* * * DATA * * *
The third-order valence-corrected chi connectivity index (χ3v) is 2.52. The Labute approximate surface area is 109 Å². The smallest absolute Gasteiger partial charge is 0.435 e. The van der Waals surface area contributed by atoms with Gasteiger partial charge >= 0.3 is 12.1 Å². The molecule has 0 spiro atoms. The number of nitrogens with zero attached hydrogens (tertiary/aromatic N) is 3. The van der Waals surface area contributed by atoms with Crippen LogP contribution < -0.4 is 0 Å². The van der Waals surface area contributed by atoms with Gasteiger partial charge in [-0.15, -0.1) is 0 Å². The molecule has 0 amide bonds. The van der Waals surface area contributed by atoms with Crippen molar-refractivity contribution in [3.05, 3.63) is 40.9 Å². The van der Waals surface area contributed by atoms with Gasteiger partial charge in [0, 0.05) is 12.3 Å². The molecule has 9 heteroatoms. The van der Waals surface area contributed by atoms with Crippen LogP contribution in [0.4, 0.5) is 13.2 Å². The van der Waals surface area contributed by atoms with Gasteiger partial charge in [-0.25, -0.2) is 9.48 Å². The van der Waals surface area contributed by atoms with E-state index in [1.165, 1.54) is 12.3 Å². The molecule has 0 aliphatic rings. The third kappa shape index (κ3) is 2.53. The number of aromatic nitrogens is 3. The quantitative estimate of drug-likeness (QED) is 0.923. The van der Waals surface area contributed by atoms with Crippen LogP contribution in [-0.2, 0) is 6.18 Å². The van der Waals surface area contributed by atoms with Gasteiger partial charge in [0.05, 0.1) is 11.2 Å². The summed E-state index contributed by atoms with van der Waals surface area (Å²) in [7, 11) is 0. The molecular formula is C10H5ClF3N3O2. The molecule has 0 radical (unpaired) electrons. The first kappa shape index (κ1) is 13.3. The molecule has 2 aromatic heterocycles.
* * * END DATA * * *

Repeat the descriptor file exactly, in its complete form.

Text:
The third-order valence-corrected chi connectivity index (χ3v) is 2.52. The Labute approximate surface area is 109 Å². The smallest absolute Gasteiger partial charge is 0.435 e. The van der Waals surface area contributed by atoms with Gasteiger partial charge >= 0.3 is 12.1 Å². The molecule has 0 spiro atoms. The number of nitrogens with zero attached hydrogens (tertiary/aromatic N) is 3. The van der Waals surface area contributed by atoms with Crippen LogP contribution < -0.4 is 0 Å². The van der Waals surface area contributed by atoms with Gasteiger partial charge in [-0.15, -0.1) is 0 Å². The molecule has 0 amide bonds. The van der Waals surface area contributed by atoms with Crippen molar-refractivity contribution in [3.05, 3.63) is 40.9 Å². The van der Waals surface area contributed by atoms with Gasteiger partial charge in [0, 0.05) is 12.3 Å². The molecule has 9 heteroatoms. The van der Waals surface area contributed by atoms with Crippen LogP contribution in [0.4, 0.5) is 13.2 Å². The van der Waals surface area contributed by atoms with Gasteiger partial charge in [-0.25, -0.2) is 9.48 Å². The van der Waals surface area contributed by atoms with E-state index in [1.165, 1.54) is 12.3 Å². The molecule has 0 aliphatic rings. The third kappa shape index (κ3) is 2.53. The number of aromatic nitrogens is 3. The quantitative estimate of drug-likeness (QED) is 0.923. The van der Waals surface area contributed by atoms with Crippen LogP contribution in [-0.2, 0) is 6.18 Å². The van der Waals surface area contributed by atoms with Gasteiger partial charge in [0.05, 0.1) is 11.2 Å². The summed E-state index contributed by atoms with van der Waals surface area (Å²) in [7, 11) is 0. The molecular formula is C10H5ClF3N3O2. The molecule has 0 radical (unpaired) electrons. The first kappa shape index (κ1) is 13.3. The molecule has 2 aromatic heterocycles.